Epilepsy affects more than 65 million people around the globe. It’s a general term for a number of conditions that cause seizures, which are disturbances in the brain’s electrical signaling.
Epileptic seizures can be infrequent or nearly constant. And they can range from mild episodes that resemble a moment of inattention to severe grand mal seizures that need hospital treatment.
Although epilepsy can take many forms, research shows that the cannabis compound cannabidiol (CBD) can be effective at reducing epileptic seizures. Unfortunately, there are legal and practical obstacles that make it hard for epilepsy patients to get their hands on the pure, high-quality CBD products that could help them.
Now, though, this could change. In early 2019, a team from the University of California, Davis announced that they’d developed a synthetic version of CBD. This synthetic CBD appears to ease epilepsy symptoms as does the natural version of the cannabinoid.
What’s more, this synthetic CBD, called H2CBD, is purer than that of CBD from plant sources and far more cost-effective to produce. And because it doesn’t contain actual cannabis molecules, it bypasses legal restrictions on cannabis in many parts of the world.
For people with epilepsy, especially children, H2CBD is a breakthrough that could make CBD treatment more accessible—and economical—than ever before.
There are actually many different epilepsies, but they’re all characterized by seizure activity in the brain. There are about 40 different kinds of seizures that cause a variety of symptoms, too, and some of these seizure types mimic other conditions like fainting or stroke.
Generally, though, the causes of epilepsy can include:
All of these circumstances disrupt the electrical signaling among neurons in affected parts of the brain. A variety of factors can trigger seizures, like:
But in many cases, the causes aren’t clear. And although most people associate epilepsy with the full-body grand mal seizure in which a person convulses and passes out, many seizures can be hard to recognize. Someone may simply stare into space for a brief moment or have a twitch in their hand.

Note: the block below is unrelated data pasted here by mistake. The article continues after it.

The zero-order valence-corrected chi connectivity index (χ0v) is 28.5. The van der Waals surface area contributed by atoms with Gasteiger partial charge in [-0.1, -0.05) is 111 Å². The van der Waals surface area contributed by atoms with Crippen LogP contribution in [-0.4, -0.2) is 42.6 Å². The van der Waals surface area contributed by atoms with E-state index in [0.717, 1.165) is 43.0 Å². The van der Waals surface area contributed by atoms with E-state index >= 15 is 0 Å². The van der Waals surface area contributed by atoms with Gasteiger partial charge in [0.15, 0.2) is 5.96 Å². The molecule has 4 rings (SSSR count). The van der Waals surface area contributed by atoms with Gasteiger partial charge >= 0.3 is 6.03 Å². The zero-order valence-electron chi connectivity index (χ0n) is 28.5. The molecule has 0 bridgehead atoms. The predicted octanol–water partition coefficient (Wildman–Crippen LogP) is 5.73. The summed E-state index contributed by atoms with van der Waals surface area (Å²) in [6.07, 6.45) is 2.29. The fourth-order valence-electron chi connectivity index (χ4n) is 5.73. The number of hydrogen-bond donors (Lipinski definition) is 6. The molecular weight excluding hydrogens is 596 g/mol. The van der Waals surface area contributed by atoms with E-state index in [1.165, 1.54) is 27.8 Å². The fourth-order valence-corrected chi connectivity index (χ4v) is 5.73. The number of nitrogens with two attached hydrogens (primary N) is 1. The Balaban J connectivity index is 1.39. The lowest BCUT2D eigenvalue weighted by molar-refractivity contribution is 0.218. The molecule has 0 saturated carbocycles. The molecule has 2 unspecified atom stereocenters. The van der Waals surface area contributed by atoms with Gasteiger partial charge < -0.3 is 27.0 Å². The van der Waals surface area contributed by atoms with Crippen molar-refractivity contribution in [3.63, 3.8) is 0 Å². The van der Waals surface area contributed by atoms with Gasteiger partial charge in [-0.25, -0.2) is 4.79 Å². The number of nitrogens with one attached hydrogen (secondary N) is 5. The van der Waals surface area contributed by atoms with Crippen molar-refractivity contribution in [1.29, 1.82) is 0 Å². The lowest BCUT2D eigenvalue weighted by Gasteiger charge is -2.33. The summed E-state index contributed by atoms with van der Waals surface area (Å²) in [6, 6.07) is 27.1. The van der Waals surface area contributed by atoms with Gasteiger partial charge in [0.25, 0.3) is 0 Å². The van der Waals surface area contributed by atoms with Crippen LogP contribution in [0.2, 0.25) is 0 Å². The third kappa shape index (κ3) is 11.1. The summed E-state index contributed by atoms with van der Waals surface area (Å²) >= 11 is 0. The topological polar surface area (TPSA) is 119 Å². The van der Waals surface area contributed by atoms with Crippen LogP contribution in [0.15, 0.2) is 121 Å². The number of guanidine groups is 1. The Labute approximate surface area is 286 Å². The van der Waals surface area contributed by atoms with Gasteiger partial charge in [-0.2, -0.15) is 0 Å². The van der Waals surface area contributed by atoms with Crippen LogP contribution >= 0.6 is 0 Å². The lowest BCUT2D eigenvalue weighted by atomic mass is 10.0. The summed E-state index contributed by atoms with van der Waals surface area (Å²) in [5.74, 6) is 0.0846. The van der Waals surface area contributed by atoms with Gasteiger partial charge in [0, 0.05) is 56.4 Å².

Depending on the cause, epilepsy sufferers can address their symptoms with:
But for a considerable number of epilepsy patients, standard treatments simply don’t work. This is especially true for children who have forms of very severe epilepsy called Dravet’s syndrome and Lennox-Gastaut syndrome.
Many independent studies have shown that CBD is a powerful neuroprotectant that can help regulate brain signaling and promote resistance to seizure activity.
In particular, research revealed that CBD could reduce the number and intensity of epileptic seizures in children with Dravet’s and Lennox-Gastaut syndromes. This led to the development of Epidiolex, an FDA-approved medication whose active ingredient is CBD extracted from natural cannabis.
But Epidiolex isn’t available to everyone with epilepsy. Plus, it comes with a list price of $32,500 per year. Most patients pay much less than this for the drug, of course, but the list price does reflect the costs of bringing medications like Epidiolex to market.
Developing CBD products from natural hemp and cannabis sources can be slow and costly. Cultivating cannabis plants is a resource-intensive process that requires considerable amounts of:
CBD extracted from natural plant sources can also contain impurities and toxins absorbed from soil or water, even with the best extraction technology available.
And in some areas, products containing natural cannabis of any kind are subject to restrictive laws on sales and use. All of these factors contribute to a growing interest in synthetic cannabinoids—chemical constructs that don’t contain natural plant extracts at all.
In February 2019, a UC Davis research team reported the successful production of a completely synthetic CBD analog. (For decades, researchers across the globe have been working to create synthetic versions—aka analogs—of cannabis compounds.) The result is a formulation called 8, 9-dihydrocannabidiol, or H2CBD, which the scientists created from relatively inexpensive, commercially available chemical sources.
Researchers can also create synthetic CBD using new biosynthesis technologies that produce natural precursors to CBD. But these products do contain natural cannabis elements.
So, the UC Davis team aimed to create a true synthetic—a chemical stand-in that can mimic the effects of CBD on the endocannabinoid system (ECS), the network of cannabis receptors found in the body and brain. And it can do so without the legal restrictions that affect natural cannabis extracts.
The result? A pure CBD analog that works just like natural CBD to reduce seizure activity in early animal testing.
Because H2CBD is entirely chemical based, it’s virtually free of toxins and impurities—and scientists can produce it faster and cheaper than naturally cultivated cannabis. Plus, since it doesn’t contain any cannabis molecules, it isn’t detectable on drug screenings.
Synthetic cannabinoid analogs are making it easier than ever to bring the benefits of CBD and other cannabis compounds to people coping with a multitude of health issues. With H2CBD, UC Davis researchers hope to make the healing properties of CBD available to people with all kinds of epilepsy.
Photo credit: Mitch M/Shutterstock.com
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